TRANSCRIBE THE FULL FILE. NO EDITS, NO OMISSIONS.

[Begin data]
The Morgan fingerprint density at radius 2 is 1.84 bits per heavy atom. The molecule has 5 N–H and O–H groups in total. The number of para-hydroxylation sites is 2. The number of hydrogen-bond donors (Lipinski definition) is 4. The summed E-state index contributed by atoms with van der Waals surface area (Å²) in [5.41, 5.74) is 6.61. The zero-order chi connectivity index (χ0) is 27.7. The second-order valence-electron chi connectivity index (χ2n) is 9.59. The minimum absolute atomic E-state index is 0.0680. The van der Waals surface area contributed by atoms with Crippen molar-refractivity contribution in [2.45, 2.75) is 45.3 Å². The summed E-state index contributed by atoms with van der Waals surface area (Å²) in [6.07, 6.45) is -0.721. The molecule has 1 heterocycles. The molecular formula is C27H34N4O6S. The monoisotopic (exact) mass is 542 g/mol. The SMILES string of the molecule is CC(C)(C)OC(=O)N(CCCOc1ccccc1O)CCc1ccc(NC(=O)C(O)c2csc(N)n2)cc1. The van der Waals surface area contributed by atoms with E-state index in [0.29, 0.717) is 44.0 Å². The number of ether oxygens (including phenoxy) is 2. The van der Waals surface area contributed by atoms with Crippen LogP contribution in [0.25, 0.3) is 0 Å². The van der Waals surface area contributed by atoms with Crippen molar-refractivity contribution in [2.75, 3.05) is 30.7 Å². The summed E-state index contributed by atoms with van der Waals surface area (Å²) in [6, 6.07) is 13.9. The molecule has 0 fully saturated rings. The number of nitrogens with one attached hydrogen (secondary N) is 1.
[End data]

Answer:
The Morgan fingerprint density at radius 2 is 1.84 bits per heavy atom. The molecule has 5 N–H and O–H groups in total. The number of para-hydroxylation sites is 2. The number of hydrogen-bond donors (Lipinski definition) is 4. The summed E-state index contributed by atoms with van der Waals surface area (Å²) in [5.41, 5.74) is 6.61. The zero-order chi connectivity index (χ0) is 27.7. The second-order valence-electron chi connectivity index (χ2n) is 9.59. The minimum absolute atomic E-state index is 0.0680. The van der Waals surface area contributed by atoms with Crippen molar-refractivity contribution in [2.45, 2.75) is 45.3 Å². The summed E-state index contributed by atoms with van der Waals surface area (Å²) in [6.07, 6.45) is -0.721. The molecule has 1 heterocycles. The molecular formula is C27H34N4O6S. The monoisotopic (exact) mass is 542 g/mol. The SMILES string of the molecule is CC(C)(C)OC(=O)N(CCCOc1ccccc1O)CCc1ccc(NC(=O)C(O)c2csc(N)n2)cc1. The van der Waals surface area contributed by atoms with E-state index in [0.29, 0.717) is 44.0 Å². The number of ether oxygens (including phenoxy) is 2. The van der Waals surface area contributed by atoms with Crippen LogP contribution in [0.25, 0.3) is 0 Å². The van der Waals surface area contributed by atoms with Crippen molar-refractivity contribution in [2.75, 3.05) is 30.7 Å². The summed E-state index contributed by atoms with van der Waals surface area (Å²) in [6, 6.07) is 13.9. The molecule has 0 fully saturated rings. The number of nitrogens with one attached hydrogen (secondary N) is 1.